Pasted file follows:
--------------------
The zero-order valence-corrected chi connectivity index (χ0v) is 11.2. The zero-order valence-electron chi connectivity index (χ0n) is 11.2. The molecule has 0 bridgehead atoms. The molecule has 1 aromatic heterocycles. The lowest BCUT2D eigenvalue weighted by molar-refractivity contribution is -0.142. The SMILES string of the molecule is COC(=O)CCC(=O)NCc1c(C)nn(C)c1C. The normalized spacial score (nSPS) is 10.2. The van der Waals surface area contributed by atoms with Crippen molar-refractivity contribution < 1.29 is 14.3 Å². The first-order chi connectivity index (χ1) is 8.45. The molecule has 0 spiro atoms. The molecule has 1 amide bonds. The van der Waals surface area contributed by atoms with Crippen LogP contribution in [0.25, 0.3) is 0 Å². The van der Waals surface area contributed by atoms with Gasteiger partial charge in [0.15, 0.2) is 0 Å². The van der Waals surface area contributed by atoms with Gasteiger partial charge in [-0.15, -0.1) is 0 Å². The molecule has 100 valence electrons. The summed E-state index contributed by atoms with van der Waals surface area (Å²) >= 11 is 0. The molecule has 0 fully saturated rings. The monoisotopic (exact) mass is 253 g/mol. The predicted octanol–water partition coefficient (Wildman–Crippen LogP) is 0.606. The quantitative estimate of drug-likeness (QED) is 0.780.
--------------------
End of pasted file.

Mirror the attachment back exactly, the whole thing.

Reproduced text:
The zero-order valence-corrected chi connectivity index (χ0v) is 11.2. The zero-order valence-electron chi connectivity index (χ0n) is 11.2. The molecule has 0 bridgehead atoms. The molecule has 1 aromatic heterocycles. The lowest BCUT2D eigenvalue weighted by molar-refractivity contribution is -0.142. The SMILES string of the molecule is COC(=O)CCC(=O)NCc1c(C)nn(C)c1C. The normalized spacial score (nSPS) is 10.2. The van der Waals surface area contributed by atoms with Crippen molar-refractivity contribution < 1.29 is 14.3 Å². The first-order chi connectivity index (χ1) is 8.45. The molecule has 0 spiro atoms. The molecule has 1 amide bonds. The van der Waals surface area contributed by atoms with Crippen LogP contribution in [0.25, 0.3) is 0 Å². The van der Waals surface area contributed by atoms with Gasteiger partial charge in [0.15, 0.2) is 0 Å². The van der Waals surface area contributed by atoms with Gasteiger partial charge in [-0.15, -0.1) is 0 Å². The molecule has 100 valence electrons. The summed E-state index contributed by atoms with van der Waals surface area (Å²) >= 11 is 0. The molecule has 0 fully saturated rings. The monoisotopic (exact) mass is 253 g/mol. The predicted octanol–water partition coefficient (Wildman–Crippen LogP) is 0.606. The quantitative estimate of drug-likeness (QED) is 0.780.